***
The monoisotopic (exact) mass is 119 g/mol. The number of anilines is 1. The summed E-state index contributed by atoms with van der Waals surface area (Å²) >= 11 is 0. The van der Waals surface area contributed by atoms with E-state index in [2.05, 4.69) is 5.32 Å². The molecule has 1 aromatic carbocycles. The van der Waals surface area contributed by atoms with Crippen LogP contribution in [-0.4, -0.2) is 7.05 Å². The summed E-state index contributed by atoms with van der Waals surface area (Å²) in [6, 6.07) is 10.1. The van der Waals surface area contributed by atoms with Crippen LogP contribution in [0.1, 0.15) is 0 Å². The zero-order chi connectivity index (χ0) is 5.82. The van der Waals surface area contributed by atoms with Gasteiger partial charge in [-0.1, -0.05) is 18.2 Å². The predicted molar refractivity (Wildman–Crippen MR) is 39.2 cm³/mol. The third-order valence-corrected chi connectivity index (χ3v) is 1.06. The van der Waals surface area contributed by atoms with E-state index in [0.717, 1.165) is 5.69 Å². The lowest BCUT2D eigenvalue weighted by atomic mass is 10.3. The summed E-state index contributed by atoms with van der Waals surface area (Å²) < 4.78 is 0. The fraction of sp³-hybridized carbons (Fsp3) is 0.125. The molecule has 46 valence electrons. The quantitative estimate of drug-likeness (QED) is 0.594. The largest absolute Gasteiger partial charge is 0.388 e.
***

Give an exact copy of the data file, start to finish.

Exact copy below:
The monoisotopic (exact) mass is 119 g/mol. The number of anilines is 1. The summed E-state index contributed by atoms with van der Waals surface area (Å²) >= 11 is 0. The van der Waals surface area contributed by atoms with E-state index in [2.05, 4.69) is 5.32 Å². The molecule has 1 aromatic carbocycles. The van der Waals surface area contributed by atoms with Crippen LogP contribution in [-0.4, -0.2) is 7.05 Å². The summed E-state index contributed by atoms with van der Waals surface area (Å²) in [6, 6.07) is 10.1. The van der Waals surface area contributed by atoms with Crippen LogP contribution in [0.1, 0.15) is 0 Å². The zero-order chi connectivity index (χ0) is 5.82. The van der Waals surface area contributed by atoms with Gasteiger partial charge in [-0.1, -0.05) is 18.2 Å². The predicted molar refractivity (Wildman–Crippen MR) is 39.2 cm³/mol. The third-order valence-corrected chi connectivity index (χ3v) is 1.06. The van der Waals surface area contributed by atoms with E-state index in [0.717, 1.165) is 5.69 Å². The lowest BCUT2D eigenvalue weighted by atomic mass is 10.3. The summed E-state index contributed by atoms with van der Waals surface area (Å²) < 4.78 is 0. The fraction of sp³-hybridized carbons (Fsp3) is 0.125. The molecule has 46 valence electrons. The quantitative estimate of drug-likeness (QED) is 0.594. The largest absolute Gasteiger partial charge is 0.388 e.